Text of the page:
Anwar was convicted of the corruption charges and as a result is banned from seeking political office until next April. He was, however, released from jail in 2004 after his conviction for sodomy was overturned by the Federal Court. He took part in Saturday’s rally and described it to the media as an “unqualified success”.

The rally became a focus for what is clearly a groundswell of resentment and hostility to the government and its policies. Malaysiakini web site analyst James Wong, a government critic, told Time that the demonstrators came out “not just because of election reform but also to highlight a host of other grievances. The International Herald Tribune noted that the rally was well attended by “lower income Malays [who] may be becoming disillusioned with [UMNO] policies that mostly benefit the ruling elite.”

A political scientist from the National University of Malaysia, who declined to be named because of fear of reprisals, told the Inter Press Services News Agency: “It is significant that many of the protestors this time were young, working class Malays, compared to the English-educated elite who took to the streets for Anwar a decade ago.” These urban Malays, he said, were being hammered by stagnant private sector wages and the escalating cost of living. “They hold low-paying jobs and live in cramped, cheap flats outside the city and stare at a bleak future. These are the people the NEP has left behind.”

The New Economic Policy (NEP) has been the cornerstone of UMNO’s communal politics for more than three decades. Following the 1969 race riots in which UMNO had a direct hand, the NEP gave preferential treatment to indigenous Malays or Bumiputeras in business, government posts and education and discriminated against ethnic Chinese and Indians who comprise 40 percent of the population. The NEP benefited a narrow layer of the Malay ruling elite and middle class, not the majority of Malay workers and rural poor.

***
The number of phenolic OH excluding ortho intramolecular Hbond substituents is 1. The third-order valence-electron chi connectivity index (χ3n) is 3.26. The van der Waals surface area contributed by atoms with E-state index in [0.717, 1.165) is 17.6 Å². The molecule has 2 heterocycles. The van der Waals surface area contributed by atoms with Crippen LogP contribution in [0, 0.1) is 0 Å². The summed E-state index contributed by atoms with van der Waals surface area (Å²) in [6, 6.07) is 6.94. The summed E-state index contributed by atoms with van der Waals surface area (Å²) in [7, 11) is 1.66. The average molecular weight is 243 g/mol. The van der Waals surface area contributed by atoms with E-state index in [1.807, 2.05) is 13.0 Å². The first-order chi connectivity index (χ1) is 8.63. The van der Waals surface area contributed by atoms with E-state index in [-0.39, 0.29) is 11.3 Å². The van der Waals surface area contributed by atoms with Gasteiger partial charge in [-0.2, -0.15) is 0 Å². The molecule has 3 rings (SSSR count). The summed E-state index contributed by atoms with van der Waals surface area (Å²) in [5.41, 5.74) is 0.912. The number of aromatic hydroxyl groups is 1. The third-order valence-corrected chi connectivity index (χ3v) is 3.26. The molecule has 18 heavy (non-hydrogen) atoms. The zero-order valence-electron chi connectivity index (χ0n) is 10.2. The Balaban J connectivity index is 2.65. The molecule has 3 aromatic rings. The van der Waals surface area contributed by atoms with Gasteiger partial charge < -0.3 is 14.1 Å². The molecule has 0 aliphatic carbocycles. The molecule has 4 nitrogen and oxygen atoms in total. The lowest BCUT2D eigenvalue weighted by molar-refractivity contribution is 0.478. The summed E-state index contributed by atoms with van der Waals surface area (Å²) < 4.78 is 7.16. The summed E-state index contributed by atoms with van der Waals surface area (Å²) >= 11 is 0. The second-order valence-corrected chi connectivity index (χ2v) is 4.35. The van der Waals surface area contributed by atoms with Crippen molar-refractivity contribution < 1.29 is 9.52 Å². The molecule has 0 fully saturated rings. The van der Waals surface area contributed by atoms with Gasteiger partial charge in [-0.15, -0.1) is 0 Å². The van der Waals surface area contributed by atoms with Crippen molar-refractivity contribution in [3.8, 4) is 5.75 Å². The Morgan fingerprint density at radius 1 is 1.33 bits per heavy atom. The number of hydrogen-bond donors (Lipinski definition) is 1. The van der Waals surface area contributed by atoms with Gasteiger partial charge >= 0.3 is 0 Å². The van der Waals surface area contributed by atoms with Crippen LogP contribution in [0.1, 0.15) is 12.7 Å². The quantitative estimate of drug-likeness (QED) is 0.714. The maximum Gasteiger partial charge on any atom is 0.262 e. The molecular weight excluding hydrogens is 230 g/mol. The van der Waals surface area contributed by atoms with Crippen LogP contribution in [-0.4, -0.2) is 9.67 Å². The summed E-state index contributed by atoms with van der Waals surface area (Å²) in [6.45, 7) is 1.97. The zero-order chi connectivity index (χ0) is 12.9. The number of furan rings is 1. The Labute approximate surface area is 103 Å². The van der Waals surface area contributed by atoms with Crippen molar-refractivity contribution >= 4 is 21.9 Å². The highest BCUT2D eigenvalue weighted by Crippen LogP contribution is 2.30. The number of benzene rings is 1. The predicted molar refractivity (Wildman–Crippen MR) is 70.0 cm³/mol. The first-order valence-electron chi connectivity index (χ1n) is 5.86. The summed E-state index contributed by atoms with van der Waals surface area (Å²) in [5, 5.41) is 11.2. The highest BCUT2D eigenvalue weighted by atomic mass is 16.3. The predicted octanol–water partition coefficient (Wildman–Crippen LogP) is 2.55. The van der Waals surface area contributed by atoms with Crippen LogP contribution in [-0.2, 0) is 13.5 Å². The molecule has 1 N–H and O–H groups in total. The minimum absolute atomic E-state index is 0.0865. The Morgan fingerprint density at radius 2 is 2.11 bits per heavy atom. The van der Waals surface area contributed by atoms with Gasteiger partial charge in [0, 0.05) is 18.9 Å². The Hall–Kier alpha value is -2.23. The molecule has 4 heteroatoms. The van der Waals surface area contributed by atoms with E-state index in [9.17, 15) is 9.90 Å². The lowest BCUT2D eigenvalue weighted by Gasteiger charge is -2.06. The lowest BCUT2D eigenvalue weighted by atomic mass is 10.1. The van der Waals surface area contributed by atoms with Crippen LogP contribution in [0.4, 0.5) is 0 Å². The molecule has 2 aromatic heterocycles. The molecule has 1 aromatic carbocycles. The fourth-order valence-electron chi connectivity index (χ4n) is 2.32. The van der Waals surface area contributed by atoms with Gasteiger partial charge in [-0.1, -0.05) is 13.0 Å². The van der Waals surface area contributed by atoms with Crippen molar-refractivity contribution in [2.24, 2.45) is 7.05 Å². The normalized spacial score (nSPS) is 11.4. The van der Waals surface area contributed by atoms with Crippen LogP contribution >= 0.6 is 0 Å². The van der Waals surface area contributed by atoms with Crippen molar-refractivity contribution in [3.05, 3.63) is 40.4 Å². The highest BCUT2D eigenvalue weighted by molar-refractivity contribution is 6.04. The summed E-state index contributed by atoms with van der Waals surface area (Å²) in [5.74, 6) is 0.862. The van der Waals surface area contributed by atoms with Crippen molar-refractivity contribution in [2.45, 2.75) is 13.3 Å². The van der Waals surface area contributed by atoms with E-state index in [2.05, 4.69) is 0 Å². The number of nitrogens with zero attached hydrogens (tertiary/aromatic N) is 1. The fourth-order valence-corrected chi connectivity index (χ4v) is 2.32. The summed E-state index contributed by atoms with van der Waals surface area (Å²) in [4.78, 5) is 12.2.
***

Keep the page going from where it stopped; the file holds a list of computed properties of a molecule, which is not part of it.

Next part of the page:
UMNO has already lost control of the northern, largely-rural Kelantan state assembly to the Islamist PAS party and now faces a renewed challenge by the National Justice Party (Keadilan), formed by Anwar’s wife, for the urban Malay vote. Among Chinese and Indian voters, UMNO relies on its conservative coalition partners—Malaysian Chinese Association and Malaysian Indian Congress. If it were forced to reform the electoral system, the UMNO-coalition, which has held power since independence in 1957, would face serious losses in next year’s poll.

The reemergence of Anwar as a political figure signals that the sharp differences over economic policy that erupted in 1998 have not been resolved. In recent comments, he has challenged the NEP, describing it as no longer relevant to Malaysia. Sections of the ruling elite regard the NEP and national economic controls as obstacles to integrating Malaysia into the global economy and attracting foreign investment. Anwar has repeatedly accused Prime Minister Abdullah of failing to implement serious economic reforms since replacing Mahathir in 2003.

Retiring European Union (EU) ambassador Thierry Rommel voiced the concerns of global capital about investing in Malaysia. He told Associated Press on November 14 that the country was a one-party state that discriminated against foreign investors and minorities to favour ethnic Malays. “You don’t know as a foreigner, or a Malaysian citizen, where you exactly stand in terms of your rights.” Rommel warned that the NEP was an obstacle to plans to negotiate a free trade agreement between the EU and Malaysia by 2009.

Abdullah has made some changes, including the restructuring of state-owned enterprises and the establishment of special economic zones for foreign investment. But he has already come under attack inside UMNO from Mahathir and his supporters for making even these marginal economic reforms. UMNO and sections of the Malay ruling elite not only fear that increased competition will undermine their business interests, but that an end to the NEP will undermine the basis of their communal politics.

The government also recognises the dangers posed by unleashing long pent-up opposition and hostility. If young, working class Malays are joining their Chinese and Indian counterparts to demand democratic rights and decent living standards, such a movement not only threatens UMNO’s manipulation of communal divisions, but could go beyond the very limited demands espoused by opposition leaders such as Anwar.